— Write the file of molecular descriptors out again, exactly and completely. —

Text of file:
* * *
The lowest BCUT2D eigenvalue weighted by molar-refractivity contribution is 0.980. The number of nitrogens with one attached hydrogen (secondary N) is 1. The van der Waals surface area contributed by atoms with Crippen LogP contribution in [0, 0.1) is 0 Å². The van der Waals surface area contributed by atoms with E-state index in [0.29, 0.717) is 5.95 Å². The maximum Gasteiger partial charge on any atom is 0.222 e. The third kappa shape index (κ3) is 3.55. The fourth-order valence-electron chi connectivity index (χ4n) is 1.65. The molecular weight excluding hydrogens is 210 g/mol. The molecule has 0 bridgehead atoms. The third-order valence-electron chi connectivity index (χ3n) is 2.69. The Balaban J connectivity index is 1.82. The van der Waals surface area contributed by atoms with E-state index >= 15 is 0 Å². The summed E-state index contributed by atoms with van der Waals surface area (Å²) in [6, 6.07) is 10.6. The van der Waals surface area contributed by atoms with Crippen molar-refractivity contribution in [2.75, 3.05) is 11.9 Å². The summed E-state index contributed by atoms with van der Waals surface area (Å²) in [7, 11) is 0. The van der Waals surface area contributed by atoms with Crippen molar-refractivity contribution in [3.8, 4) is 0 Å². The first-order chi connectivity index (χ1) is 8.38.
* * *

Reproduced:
The lowest BCUT2D eigenvalue weighted by molar-refractivity contribution is 0.980. The number of nitrogens with one attached hydrogen (secondary N) is 1. The van der Waals surface area contributed by atoms with Crippen LogP contribution in [0, 0.1) is 0 Å². The van der Waals surface area contributed by atoms with E-state index in [0.29, 0.717) is 5.95 Å². The maximum Gasteiger partial charge on any atom is 0.222 e. The third kappa shape index (κ3) is 3.55. The fourth-order valence-electron chi connectivity index (χ4n) is 1.65. The molecular weight excluding hydrogens is 210 g/mol. The molecule has 0 bridgehead atoms. The third-order valence-electron chi connectivity index (χ3n) is 2.69. The Balaban J connectivity index is 1.82. The van der Waals surface area contributed by atoms with E-state index >= 15 is 0 Å². The summed E-state index contributed by atoms with van der Waals surface area (Å²) in [6, 6.07) is 10.6. The van der Waals surface area contributed by atoms with Crippen molar-refractivity contribution in [2.75, 3.05) is 11.9 Å². The summed E-state index contributed by atoms with van der Waals surface area (Å²) in [7, 11) is 0. The van der Waals surface area contributed by atoms with Crippen molar-refractivity contribution in [3.8, 4) is 0 Å². The first-order chi connectivity index (χ1) is 8.38.